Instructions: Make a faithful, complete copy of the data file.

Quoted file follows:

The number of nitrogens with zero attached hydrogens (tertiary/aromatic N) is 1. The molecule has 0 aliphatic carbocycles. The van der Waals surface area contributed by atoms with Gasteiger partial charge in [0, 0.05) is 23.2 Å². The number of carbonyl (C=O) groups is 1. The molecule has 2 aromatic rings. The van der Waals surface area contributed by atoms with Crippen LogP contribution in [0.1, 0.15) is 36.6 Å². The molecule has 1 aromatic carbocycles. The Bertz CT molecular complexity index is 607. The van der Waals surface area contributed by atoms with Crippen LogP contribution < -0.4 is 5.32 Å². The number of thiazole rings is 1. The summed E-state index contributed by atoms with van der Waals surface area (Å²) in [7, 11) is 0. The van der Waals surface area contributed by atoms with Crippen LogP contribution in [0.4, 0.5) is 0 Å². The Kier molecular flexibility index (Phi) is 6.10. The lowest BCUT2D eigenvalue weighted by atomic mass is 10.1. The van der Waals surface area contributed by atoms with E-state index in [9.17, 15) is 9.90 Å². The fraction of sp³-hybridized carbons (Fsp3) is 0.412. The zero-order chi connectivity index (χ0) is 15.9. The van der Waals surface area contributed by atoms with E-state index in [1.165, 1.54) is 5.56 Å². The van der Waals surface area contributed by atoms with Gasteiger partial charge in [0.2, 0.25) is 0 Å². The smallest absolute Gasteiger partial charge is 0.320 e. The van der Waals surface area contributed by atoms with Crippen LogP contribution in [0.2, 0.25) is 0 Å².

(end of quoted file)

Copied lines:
The number of nitrogens with zero attached hydrogens (tertiary/aromatic N) is 1. The molecule has 0 aliphatic carbocycles. The van der Waals surface area contributed by atoms with Gasteiger partial charge in [0, 0.05) is 23.2 Å². The number of carbonyl (C=O) groups is 1. The molecule has 2 aromatic rings. The van der Waals surface area contributed by atoms with Crippen LogP contribution in [0.1, 0.15) is 36.6 Å². The molecule has 1 aromatic carbocycles. The Bertz CT molecular complexity index is 607. The van der Waals surface area contributed by atoms with Crippen LogP contribution < -0.4 is 5.32 Å². The number of thiazole rings is 1. The summed E-state index contributed by atoms with van der Waals surface area (Å²) in [7, 11) is 0. The van der Waals surface area contributed by atoms with Crippen LogP contribution in [0.4, 0.5) is 0 Å². The Kier molecular flexibility index (Phi) is 6.10. The lowest BCUT2D eigenvalue weighted by atomic mass is 10.1. The van der Waals surface area contributed by atoms with E-state index in [9.17, 15) is 9.90 Å². The fraction of sp³-hybridized carbons (Fsp3) is 0.412. The zero-order chi connectivity index (χ0) is 15.9. The van der Waals surface area contributed by atoms with E-state index in [1.165, 1.54) is 5.56 Å². The van der Waals surface area contributed by atoms with Gasteiger partial charge in [0.2, 0.25) is 0 Å². The smallest absolute Gasteiger partial charge is 0.320 e. The van der Waals surface area contributed by atoms with Crippen LogP contribution in [0.2, 0.25) is 0 Å².